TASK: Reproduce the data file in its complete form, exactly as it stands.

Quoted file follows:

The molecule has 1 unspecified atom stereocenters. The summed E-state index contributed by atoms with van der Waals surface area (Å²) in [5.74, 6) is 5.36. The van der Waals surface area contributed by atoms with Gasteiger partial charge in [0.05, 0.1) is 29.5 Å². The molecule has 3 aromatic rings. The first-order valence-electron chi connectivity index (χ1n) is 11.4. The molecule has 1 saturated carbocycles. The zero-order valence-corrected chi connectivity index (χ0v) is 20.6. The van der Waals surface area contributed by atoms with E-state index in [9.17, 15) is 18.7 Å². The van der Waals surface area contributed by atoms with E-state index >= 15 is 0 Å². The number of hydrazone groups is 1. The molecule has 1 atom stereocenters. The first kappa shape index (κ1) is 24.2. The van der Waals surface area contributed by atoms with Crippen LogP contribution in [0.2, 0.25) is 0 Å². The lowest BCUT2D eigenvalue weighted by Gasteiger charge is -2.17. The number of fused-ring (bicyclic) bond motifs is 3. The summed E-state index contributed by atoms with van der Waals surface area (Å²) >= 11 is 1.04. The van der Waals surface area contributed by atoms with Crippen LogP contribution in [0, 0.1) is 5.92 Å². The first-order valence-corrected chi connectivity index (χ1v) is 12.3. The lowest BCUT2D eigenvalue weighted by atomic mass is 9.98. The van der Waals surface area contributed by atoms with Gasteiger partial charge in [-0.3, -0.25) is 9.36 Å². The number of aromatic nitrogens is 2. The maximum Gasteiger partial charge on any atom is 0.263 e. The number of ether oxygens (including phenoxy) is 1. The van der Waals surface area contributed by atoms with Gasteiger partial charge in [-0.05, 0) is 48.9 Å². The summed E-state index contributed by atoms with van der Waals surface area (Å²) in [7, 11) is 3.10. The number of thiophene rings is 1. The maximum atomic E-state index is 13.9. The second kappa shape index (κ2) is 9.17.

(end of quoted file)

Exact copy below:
The molecule has 1 unspecified atom stereocenters. The summed E-state index contributed by atoms with van der Waals surface area (Å²) in [5.74, 6) is 5.36. The van der Waals surface area contributed by atoms with Gasteiger partial charge in [0.05, 0.1) is 29.5 Å². The molecule has 3 aromatic rings. The first-order valence-electron chi connectivity index (χ1n) is 11.4. The molecule has 1 saturated carbocycles. The zero-order valence-corrected chi connectivity index (χ0v) is 20.6. The van der Waals surface area contributed by atoms with E-state index in [9.17, 15) is 18.7 Å². The van der Waals surface area contributed by atoms with E-state index >= 15 is 0 Å². The number of hydrazone groups is 1. The molecule has 1 atom stereocenters. The first kappa shape index (κ1) is 24.2. The van der Waals surface area contributed by atoms with Crippen LogP contribution in [0.2, 0.25) is 0 Å². The lowest BCUT2D eigenvalue weighted by Gasteiger charge is -2.17. The number of fused-ring (bicyclic) bond motifs is 3. The summed E-state index contributed by atoms with van der Waals surface area (Å²) >= 11 is 1.04. The van der Waals surface area contributed by atoms with Crippen LogP contribution in [0, 0.1) is 5.92 Å². The first-order valence-corrected chi connectivity index (χ1v) is 12.3. The lowest BCUT2D eigenvalue weighted by atomic mass is 9.98. The van der Waals surface area contributed by atoms with Gasteiger partial charge in [-0.3, -0.25) is 9.36 Å². The number of aromatic nitrogens is 2. The maximum Gasteiger partial charge on any atom is 0.263 e. The number of ether oxygens (including phenoxy) is 1. The van der Waals surface area contributed by atoms with Gasteiger partial charge in [-0.05, 0) is 48.9 Å². The summed E-state index contributed by atoms with van der Waals surface area (Å²) in [7, 11) is 3.10. The number of thiophene rings is 1. The maximum atomic E-state index is 13.9. The second kappa shape index (κ2) is 9.17.